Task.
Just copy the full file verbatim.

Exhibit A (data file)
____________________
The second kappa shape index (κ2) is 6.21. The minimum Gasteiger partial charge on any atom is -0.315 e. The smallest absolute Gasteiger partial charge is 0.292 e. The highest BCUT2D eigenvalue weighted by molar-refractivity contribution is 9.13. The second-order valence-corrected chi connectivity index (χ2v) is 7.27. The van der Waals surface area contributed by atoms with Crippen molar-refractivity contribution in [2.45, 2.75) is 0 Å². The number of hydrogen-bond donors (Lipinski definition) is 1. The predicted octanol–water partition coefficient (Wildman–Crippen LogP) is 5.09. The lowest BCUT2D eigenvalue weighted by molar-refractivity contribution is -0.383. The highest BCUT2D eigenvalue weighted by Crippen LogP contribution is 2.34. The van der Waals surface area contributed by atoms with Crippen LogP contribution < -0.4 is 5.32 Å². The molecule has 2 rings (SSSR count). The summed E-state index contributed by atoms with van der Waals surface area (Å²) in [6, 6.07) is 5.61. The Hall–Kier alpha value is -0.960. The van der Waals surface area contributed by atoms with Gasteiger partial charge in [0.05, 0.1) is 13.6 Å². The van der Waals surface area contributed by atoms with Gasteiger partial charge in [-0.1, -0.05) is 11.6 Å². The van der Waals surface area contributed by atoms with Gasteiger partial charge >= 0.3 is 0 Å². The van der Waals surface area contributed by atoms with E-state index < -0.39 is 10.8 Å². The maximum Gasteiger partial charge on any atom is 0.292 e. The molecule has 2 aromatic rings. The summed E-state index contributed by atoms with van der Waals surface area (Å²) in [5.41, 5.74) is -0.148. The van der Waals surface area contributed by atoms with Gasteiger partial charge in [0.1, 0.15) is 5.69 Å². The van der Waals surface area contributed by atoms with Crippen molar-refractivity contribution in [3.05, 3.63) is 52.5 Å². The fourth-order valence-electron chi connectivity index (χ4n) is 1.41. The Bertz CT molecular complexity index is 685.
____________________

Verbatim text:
The second kappa shape index (κ2) is 6.21. The minimum Gasteiger partial charge on any atom is -0.315 e. The smallest absolute Gasteiger partial charge is 0.292 e. The highest BCUT2D eigenvalue weighted by molar-refractivity contribution is 9.13. The second-order valence-corrected chi connectivity index (χ2v) is 7.27. The van der Waals surface area contributed by atoms with Crippen molar-refractivity contribution in [2.45, 2.75) is 0 Å². The number of hydrogen-bond donors (Lipinski definition) is 1. The predicted octanol–water partition coefficient (Wildman–Crippen LogP) is 5.09. The lowest BCUT2D eigenvalue weighted by molar-refractivity contribution is -0.383. The highest BCUT2D eigenvalue weighted by Crippen LogP contribution is 2.34. The van der Waals surface area contributed by atoms with Crippen LogP contribution < -0.4 is 5.32 Å². The molecule has 2 rings (SSSR count). The summed E-state index contributed by atoms with van der Waals surface area (Å²) in [6, 6.07) is 5.61. The Hall–Kier alpha value is -0.960. The van der Waals surface area contributed by atoms with Gasteiger partial charge in [0.05, 0.1) is 13.6 Å². The van der Waals surface area contributed by atoms with Gasteiger partial charge in [-0.1, -0.05) is 11.6 Å². The van der Waals surface area contributed by atoms with Gasteiger partial charge >= 0.3 is 0 Å². The van der Waals surface area contributed by atoms with E-state index < -0.39 is 10.8 Å². The maximum Gasteiger partial charge on any atom is 0.292 e. The molecule has 2 aromatic rings. The summed E-state index contributed by atoms with van der Waals surface area (Å²) in [5.41, 5.74) is -0.148. The van der Waals surface area contributed by atoms with Gasteiger partial charge in [0.1, 0.15) is 5.69 Å². The van der Waals surface area contributed by atoms with Crippen molar-refractivity contribution in [3.05, 3.63) is 52.5 Å². The fourth-order valence-electron chi connectivity index (χ4n) is 1.41. The Bertz CT molecular complexity index is 685.